ICE delivers back to school message: Beware of online child predators

BOSTON - As a new school year begins and children research classroom assignments online, U.S. Immigration and Customs Enforcement's (ICE) Homeland Security Investigations (HSI) alerts parents to more closely monitor their children's Internet activities to avoid child predators.

The warning is supported by data showing more than 1,100 criminal arrests nationwide so far this fiscal year. These arrests are part of Operation Predator, a nationwide ICE HSI initiative launched in 2003 to protect children from sexual predators, including those who travel overseas for sex with minors, Internet child pornographers, criminal alien sex offenders and child sex traffickers. The arrests led to more than 2,100 seizures of images and other evidence by ICE HSI special agents in support of their investigations. Since its inception, Operation Predator has resulted in than 6,000 child predator arrests nationwide.

"Our goal is to help safeguard families from these online predators who prey on unsuspecting children by expanding our efforts using the eyes and ears of parents," said Bruce M. Foucart, special agent in charge of ICE HSI in Boston. Foucart oversees HSI throughout New England. "Our message is simple: parents, pay attention!"

HSI teams with federal, state and local law enforcement agencies to prevent child exploitation throughout New England. The Internet Crimes Against Children Task Forces help state and local law enforcement agencies develop an effective response to cyber enticement and child pornography cases. This help encompasses forensic and investigative components, training and technical assistance, victim services and community education.

In New England alone, ICE HSI has made approximately 50 criminal arrests so far this fiscal year that led to more than 20 criminal indictments for various child pornography law violations, including possession, distribution, and interstate travel to engage in sexual encounters with minors.

These coordinated law enforcement efforts to investigate and prosecute individuals who sexually exploit children have resulted in significant penalties. Recent cases include:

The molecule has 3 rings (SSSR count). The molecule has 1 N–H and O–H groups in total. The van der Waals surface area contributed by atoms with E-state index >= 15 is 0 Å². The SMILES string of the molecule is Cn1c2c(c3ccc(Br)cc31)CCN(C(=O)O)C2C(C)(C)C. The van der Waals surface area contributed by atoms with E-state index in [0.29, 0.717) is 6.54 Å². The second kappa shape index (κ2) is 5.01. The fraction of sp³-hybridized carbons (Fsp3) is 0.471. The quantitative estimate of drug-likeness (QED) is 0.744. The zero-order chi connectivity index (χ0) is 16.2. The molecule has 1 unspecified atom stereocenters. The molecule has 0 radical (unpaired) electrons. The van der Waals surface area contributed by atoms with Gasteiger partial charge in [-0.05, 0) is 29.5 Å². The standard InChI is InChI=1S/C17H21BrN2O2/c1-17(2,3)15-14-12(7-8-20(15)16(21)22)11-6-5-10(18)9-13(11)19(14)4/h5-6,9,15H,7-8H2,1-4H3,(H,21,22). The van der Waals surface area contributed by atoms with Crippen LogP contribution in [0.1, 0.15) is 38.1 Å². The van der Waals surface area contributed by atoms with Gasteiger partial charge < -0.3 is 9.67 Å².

Brad Warner, 33, of Acton, Mass., and former co-founder of HammelFit, a Massachusetts fitness and education program designed for children under the age of seven. Warner was sentenced to more than 12 years in a federal prison for receipt and possession of child pornography.
Douglas Perlitz, 40, of Connecticut, who pleaded guilty to traveling overseas to engage in sex with a minor, was sentenced to nearly 20 years in prison followed by 10 years of supervised release for sexually abusing at least eight minor victims over a 10 year period. A Connecticut federal judge also ordered the distribution of nearly $49,000 in restitution to 16 victims in the Perlitz case.
Jonathan Zahra, 27, a former Plainville, Conn., middle school technology aide, was sentenced to 15 years in prison for manufacturing child pornography. After his prison term he will also serve 10 years of supervised release.
Julie Carr, 33, of Mars Hill, Maine, was sentenced to 20 years in prison and 10 years of supervised release for child pornography production.
James Raymond, 29, of Auburn, Maine, was sentenced to 12 years imprisonment and a lifetime of supervised release for transporting a minor in interstate commerce with the intent to engage in illegal sexual activity. Raymond, then a music teacher in the Auburn school system, transported an 11-year-old student and her younger sister from Auburn to Canobie Lake Park in New Hampshire. On both trips, Raymond made sexual advances.
Scott Wilson, 41, formerly of Somersworth, N.H., was sentenced to 20 years in federal prison for transporting a minor in interstate commerce with the purpose of having the child engage in illegal sexual conduct and possession of child pornography. Once released from prison, Wilson will be required to register as a sex offender and will be placed on supervised release for the remainder of his life.
Robert M. Lopes, 43, of Coventry, R.I., pleaded guilty to receipt and distribution of child pornography, was sentenced to five years in federal prison and lifetime supervised release. He was also ordered to pay $20,000 in restitution to a victim who appeared in a series of child pornography videos.

HSI encourages the public to report suspected child predators and any suspicious activity through its toll-free hotline at 1-866-DHS-2-ICE. This hotline is staffed around the clock by investigators. Suspected child sexual exploitation or missing children may be reported to the National Center for Missing and Exploited Children, an Operation Predator partner, at 1-800-843-5678 or